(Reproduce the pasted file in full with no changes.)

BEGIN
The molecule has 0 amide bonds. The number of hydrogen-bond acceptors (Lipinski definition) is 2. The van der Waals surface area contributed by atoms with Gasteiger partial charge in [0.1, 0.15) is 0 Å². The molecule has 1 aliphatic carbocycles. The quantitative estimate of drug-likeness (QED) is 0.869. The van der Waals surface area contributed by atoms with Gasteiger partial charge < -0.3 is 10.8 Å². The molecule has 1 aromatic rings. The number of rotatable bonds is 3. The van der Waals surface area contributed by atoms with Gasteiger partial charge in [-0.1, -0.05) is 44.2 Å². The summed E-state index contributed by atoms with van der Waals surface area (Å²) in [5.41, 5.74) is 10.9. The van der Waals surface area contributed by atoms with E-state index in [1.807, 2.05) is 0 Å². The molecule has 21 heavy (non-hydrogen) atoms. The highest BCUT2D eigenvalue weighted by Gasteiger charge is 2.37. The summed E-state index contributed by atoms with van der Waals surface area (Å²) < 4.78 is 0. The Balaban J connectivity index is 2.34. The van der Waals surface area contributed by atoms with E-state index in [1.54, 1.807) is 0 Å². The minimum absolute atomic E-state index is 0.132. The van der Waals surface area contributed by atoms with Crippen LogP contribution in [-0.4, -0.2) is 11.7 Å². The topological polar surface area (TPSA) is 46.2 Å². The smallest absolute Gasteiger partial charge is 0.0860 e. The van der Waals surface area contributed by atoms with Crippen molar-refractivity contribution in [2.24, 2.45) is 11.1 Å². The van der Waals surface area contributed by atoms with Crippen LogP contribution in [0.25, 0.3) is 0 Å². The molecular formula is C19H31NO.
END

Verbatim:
The molecule has 0 amide bonds. The number of hydrogen-bond acceptors (Lipinski definition) is 2. The van der Waals surface area contributed by atoms with Gasteiger partial charge in [0.1, 0.15) is 0 Å². The molecule has 1 aliphatic carbocycles. The quantitative estimate of drug-likeness (QED) is 0.869. The van der Waals surface area contributed by atoms with Gasteiger partial charge < -0.3 is 10.8 Å². The molecule has 1 aromatic rings. The number of rotatable bonds is 3. The van der Waals surface area contributed by atoms with Gasteiger partial charge in [-0.1, -0.05) is 44.2 Å². The summed E-state index contributed by atoms with van der Waals surface area (Å²) in [5.41, 5.74) is 10.9. The van der Waals surface area contributed by atoms with E-state index in [1.807, 2.05) is 0 Å². The molecule has 21 heavy (non-hydrogen) atoms. The highest BCUT2D eigenvalue weighted by Gasteiger charge is 2.37. The summed E-state index contributed by atoms with van der Waals surface area (Å²) < 4.78 is 0. The Balaban J connectivity index is 2.34. The van der Waals surface area contributed by atoms with E-state index in [1.54, 1.807) is 0 Å². The minimum absolute atomic E-state index is 0.132. The van der Waals surface area contributed by atoms with Crippen LogP contribution in [-0.4, -0.2) is 11.7 Å². The topological polar surface area (TPSA) is 46.2 Å². The smallest absolute Gasteiger partial charge is 0.0860 e. The van der Waals surface area contributed by atoms with Crippen molar-refractivity contribution in [2.24, 2.45) is 11.1 Å². The van der Waals surface area contributed by atoms with Crippen LogP contribution in [0.25, 0.3) is 0 Å². The molecular formula is C19H31NO.